In fact, here, too, as elsewhere, Jesus confirms his teaching by his example. Take the touching and suggestive episode of the Last Supper. St. John relates: “Knowing that the Father had given him all things into his hands, and that he came from God, and goes to God, he rose from supper, and laid aside his garments, and having taken a towel, girded himself. After that, he put water into a basin, and began to wash the feet of the disciples, and to wipe them with the towel he was girded with.” (John 13:3-5). And after this action, he explained its significance to them, saying: “For I have given you an example, that as I have done to you, so you do also.” (John 13:15).
By exalting the dignity of the superior (that is, by declaring him vested with an authority that comes from God), Jesus thereby also exalted the dignity of the subject. In fact, the latter, by obeying his superior, in reality does not obey a man like himself, but God himself. And to obey God is not to demean, but rather to exalt oneself. By that very means Christianity laid the most solid foundation to obedience, which always has God for its final end.
By teaching the truth of one divine Fatherhood and, hence of a universal brotherhood. The Christian ruler must look upon his subject not as a servant, but as a brother, having the same rights before God, their common Father. In fact, ruler and subject together say: “Our Father.” By teaching the infinite value of a redeemed soul, purchased by the Blood of Christ: “Knowing that you were not redeemed with corruptible things as gold or silver,…but with the precious blood of Christ.” (1 Peter 1:18-19).
Jesus, moreover, showed us in a most touching manner the value of a single individual, when he pictured himself as the Good Shepherd who “has a hundred sheep and one of them go astray and he leaves the other ninety-nine in the mountains and goes in search of the one that has strayed.” (Matt. 18:12). Even so, Jesus Christ asserts, it is not the will of your Father in heaven that “a single one of these little ones should perish.”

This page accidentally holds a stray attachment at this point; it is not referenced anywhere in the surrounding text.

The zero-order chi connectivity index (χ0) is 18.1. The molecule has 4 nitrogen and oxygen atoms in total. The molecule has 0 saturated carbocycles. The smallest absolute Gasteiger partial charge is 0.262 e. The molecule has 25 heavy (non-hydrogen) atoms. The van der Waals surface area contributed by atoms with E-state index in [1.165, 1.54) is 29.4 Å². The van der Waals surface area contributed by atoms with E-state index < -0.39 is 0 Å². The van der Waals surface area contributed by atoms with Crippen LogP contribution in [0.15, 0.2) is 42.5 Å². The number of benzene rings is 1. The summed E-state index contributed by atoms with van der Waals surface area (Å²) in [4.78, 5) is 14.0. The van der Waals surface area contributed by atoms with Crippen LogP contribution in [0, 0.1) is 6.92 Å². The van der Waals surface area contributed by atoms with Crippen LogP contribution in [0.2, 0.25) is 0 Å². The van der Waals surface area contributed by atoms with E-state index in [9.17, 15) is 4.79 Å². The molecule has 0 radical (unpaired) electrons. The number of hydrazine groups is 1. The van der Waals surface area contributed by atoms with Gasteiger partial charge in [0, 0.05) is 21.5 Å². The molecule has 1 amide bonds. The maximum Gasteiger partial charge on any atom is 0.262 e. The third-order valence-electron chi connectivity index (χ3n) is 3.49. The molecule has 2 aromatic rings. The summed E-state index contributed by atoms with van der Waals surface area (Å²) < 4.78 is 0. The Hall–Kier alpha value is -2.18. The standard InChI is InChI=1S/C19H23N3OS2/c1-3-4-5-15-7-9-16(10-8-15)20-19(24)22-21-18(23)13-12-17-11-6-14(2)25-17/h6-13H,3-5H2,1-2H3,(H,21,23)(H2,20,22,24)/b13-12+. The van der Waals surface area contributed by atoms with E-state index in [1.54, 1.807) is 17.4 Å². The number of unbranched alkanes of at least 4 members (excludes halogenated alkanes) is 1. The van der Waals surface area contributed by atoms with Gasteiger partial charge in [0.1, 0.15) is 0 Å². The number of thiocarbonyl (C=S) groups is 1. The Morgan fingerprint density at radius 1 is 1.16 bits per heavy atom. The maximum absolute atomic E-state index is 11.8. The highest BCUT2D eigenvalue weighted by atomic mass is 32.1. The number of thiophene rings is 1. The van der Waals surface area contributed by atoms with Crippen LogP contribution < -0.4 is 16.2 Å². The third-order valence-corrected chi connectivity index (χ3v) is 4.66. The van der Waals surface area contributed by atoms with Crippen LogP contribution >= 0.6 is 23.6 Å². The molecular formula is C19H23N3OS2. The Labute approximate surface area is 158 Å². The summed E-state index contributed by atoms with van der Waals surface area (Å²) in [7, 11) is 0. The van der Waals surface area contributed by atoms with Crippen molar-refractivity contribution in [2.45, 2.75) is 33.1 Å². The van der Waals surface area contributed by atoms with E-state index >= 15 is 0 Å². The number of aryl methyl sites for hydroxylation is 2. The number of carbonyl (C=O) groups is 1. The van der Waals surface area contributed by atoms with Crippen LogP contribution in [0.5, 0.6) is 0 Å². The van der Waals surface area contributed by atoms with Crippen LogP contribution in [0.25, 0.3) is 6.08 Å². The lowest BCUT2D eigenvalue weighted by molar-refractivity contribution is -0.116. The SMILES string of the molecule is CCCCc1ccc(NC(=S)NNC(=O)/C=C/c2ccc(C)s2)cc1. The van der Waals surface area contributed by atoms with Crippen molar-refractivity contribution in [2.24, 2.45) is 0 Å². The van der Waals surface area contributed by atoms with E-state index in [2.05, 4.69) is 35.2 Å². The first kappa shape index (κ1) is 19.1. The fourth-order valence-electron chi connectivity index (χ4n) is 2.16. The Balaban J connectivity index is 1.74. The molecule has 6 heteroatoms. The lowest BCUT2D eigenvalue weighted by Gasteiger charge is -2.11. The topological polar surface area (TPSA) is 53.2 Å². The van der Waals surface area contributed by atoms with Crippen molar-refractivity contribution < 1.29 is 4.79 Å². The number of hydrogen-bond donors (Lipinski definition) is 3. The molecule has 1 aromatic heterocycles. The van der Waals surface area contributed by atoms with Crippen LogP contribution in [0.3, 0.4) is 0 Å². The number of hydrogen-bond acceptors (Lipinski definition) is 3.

In this matter also, the teachings of the Christ found true echo in the teachings of the Church in every age and among every people. Touching the divine origin of authority, we have the explicit testimony of the apostles. St. Paul teaches the early Christians of imperial Rome: “There is no power but from God;…therefore, he that resists the power, resists the ordinance of God; and they that resist purchase to themselves damnation…for he is God’s minister to you for good.” (1 Peter 2:13-15).
Leo XIII, on the thorny question of the form of government, stated categorically: “There is no reason why the Church should not approve of the chief power being held by one man or by more; provided, only, it be just, and that it tend to the common good. Wherefore so long as justice is respected, people are free to choose for themselves the form of government which suits it best either their own disposition or the institution and customs of their ancestors.” (Encyclical on Civil Government).
Concerning the use of authority, the same pontiff states: “But in order that justice may be retained in government, it is of the highest importance that those who rule states should understand that political power was not created for their particular advantage; and that the administration of the state must be carried on for the benefit of those who have been committed to their care, not for the benefit of those to whom it has been committed.” (Encyclical on Civil Government).
Developing this same idea, Pius XII says: “Superiority is a service; to command is not to act arbitrarily, but in obedience to the external law of truth and justice…always giving preference to the common interests over the private interests of the individual group or party; and to do that solely in the light of justice, of charity, and of faith.” Concerning the duties of the state, Pius XII has taught us: “It is the noble prerogative and function of the State to control, aid, and direct the private individual activities of national life so long as to make them concur harmoniously toward the common good…”
“To consider the State as an end in itself to which everything else must be subordinated and directed cannot but be harmful to the true and lasting prosperity of nations. This can come about either when unlimited power is attributed to the State as the mandatary of the nation, of the people, or even of a social class, or when the State claims such powers as absolute master, without any mandate whatsoever.” (Encyclical Summi Ponificatus).
From this clear-cut and beneficent Christian doctrine concerning authority, we will draw some practical corollaries:
First of all, a deep sense of gratitude to the Divine Redeemer for having conferred upon mankind also this great social blessing – that of having restored authority by making it at once strong and mild, like fatherhood.
If we occupy some position of authority, whether within or without the family, let us bear in mind our dignity and responsibility as representatives of God, to whom we will have to render a strict accounting of the use we have made of the authority we received from him.
All authority ought directly or indirectly to promote the glory of God and the salvation of souls. At least, it must never be a hinderance thereto. It is with such intentions that every Catholic ought to accept and exercise authority.